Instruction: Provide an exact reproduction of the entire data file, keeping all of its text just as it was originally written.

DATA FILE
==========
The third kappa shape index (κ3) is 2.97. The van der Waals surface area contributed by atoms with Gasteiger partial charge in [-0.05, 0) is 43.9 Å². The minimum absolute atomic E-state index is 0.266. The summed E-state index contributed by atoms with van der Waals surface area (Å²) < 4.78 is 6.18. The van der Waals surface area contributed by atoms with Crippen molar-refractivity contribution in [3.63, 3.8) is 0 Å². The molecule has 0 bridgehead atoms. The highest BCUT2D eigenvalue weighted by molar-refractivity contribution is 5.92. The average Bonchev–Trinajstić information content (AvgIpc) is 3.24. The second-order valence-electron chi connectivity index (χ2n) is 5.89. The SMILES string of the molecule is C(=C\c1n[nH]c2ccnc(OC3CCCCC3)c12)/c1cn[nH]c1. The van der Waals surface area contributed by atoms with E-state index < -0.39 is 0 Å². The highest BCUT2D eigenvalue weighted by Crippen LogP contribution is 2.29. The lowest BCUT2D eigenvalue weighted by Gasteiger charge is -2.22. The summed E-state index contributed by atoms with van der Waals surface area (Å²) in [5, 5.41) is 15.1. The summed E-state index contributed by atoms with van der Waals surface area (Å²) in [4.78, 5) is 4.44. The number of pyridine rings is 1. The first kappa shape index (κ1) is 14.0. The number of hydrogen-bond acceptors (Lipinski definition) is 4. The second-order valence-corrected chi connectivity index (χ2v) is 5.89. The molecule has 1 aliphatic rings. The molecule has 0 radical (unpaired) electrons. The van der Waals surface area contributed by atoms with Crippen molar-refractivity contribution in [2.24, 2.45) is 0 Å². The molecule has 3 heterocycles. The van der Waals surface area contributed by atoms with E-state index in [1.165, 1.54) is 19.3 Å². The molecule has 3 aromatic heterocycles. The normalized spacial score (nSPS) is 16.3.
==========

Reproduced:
The third kappa shape index (κ3) is 2.97. The van der Waals surface area contributed by atoms with Gasteiger partial charge in [-0.05, 0) is 43.9 Å². The minimum absolute atomic E-state index is 0.266. The summed E-state index contributed by atoms with van der Waals surface area (Å²) < 4.78 is 6.18. The van der Waals surface area contributed by atoms with Crippen molar-refractivity contribution in [3.63, 3.8) is 0 Å². The molecule has 0 bridgehead atoms. The highest BCUT2D eigenvalue weighted by molar-refractivity contribution is 5.92. The average Bonchev–Trinajstić information content (AvgIpc) is 3.24. The second-order valence-electron chi connectivity index (χ2n) is 5.89. The SMILES string of the molecule is C(=C\c1n[nH]c2ccnc(OC3CCCCC3)c12)/c1cn[nH]c1. The van der Waals surface area contributed by atoms with E-state index < -0.39 is 0 Å². The highest BCUT2D eigenvalue weighted by Crippen LogP contribution is 2.29. The lowest BCUT2D eigenvalue weighted by Gasteiger charge is -2.22. The summed E-state index contributed by atoms with van der Waals surface area (Å²) in [5, 5.41) is 15.1. The summed E-state index contributed by atoms with van der Waals surface area (Å²) in [4.78, 5) is 4.44. The number of pyridine rings is 1. The first kappa shape index (κ1) is 14.0. The number of hydrogen-bond acceptors (Lipinski definition) is 4. The second-order valence-corrected chi connectivity index (χ2v) is 5.89. The molecule has 1 aliphatic rings. The molecule has 0 radical (unpaired) electrons. The van der Waals surface area contributed by atoms with Crippen molar-refractivity contribution in [2.24, 2.45) is 0 Å². The molecule has 3 heterocycles. The van der Waals surface area contributed by atoms with E-state index in [1.165, 1.54) is 19.3 Å². The molecule has 3 aromatic heterocycles. The normalized spacial score (nSPS) is 16.3.